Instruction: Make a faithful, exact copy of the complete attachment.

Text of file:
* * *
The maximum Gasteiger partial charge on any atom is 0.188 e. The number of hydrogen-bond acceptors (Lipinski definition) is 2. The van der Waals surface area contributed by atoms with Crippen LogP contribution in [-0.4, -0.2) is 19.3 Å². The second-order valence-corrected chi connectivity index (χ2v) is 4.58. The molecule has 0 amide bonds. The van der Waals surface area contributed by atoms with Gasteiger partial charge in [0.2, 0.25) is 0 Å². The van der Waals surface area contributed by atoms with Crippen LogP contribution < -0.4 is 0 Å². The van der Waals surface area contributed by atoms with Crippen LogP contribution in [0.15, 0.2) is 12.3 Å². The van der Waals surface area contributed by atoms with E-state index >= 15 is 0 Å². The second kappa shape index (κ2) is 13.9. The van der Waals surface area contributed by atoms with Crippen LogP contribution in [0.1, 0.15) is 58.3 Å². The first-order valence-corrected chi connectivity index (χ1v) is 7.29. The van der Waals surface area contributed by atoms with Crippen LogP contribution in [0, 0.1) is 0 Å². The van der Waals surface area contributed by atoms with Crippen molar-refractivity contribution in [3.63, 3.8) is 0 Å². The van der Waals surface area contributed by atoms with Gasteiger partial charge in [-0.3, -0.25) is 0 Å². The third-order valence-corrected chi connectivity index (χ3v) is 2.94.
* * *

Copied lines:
The maximum Gasteiger partial charge on any atom is 0.188 e. The number of hydrogen-bond acceptors (Lipinski definition) is 2. The van der Waals surface area contributed by atoms with Crippen LogP contribution in [-0.4, -0.2) is 19.3 Å². The second-order valence-corrected chi connectivity index (χ2v) is 4.58. The molecule has 0 amide bonds. The van der Waals surface area contributed by atoms with Gasteiger partial charge in [0.2, 0.25) is 0 Å². The van der Waals surface area contributed by atoms with Crippen LogP contribution < -0.4 is 0 Å². The van der Waals surface area contributed by atoms with Crippen LogP contribution in [0.15, 0.2) is 12.3 Å². The van der Waals surface area contributed by atoms with E-state index >= 15 is 0 Å². The second kappa shape index (κ2) is 13.9. The van der Waals surface area contributed by atoms with Crippen LogP contribution in [0.1, 0.15) is 58.3 Å². The first-order valence-corrected chi connectivity index (χ1v) is 7.29. The van der Waals surface area contributed by atoms with Crippen LogP contribution in [0, 0.1) is 0 Å². The van der Waals surface area contributed by atoms with Crippen molar-refractivity contribution in [3.63, 3.8) is 0 Å². The van der Waals surface area contributed by atoms with Gasteiger partial charge in [-0.3, -0.25) is 0 Å². The third-order valence-corrected chi connectivity index (χ3v) is 2.94.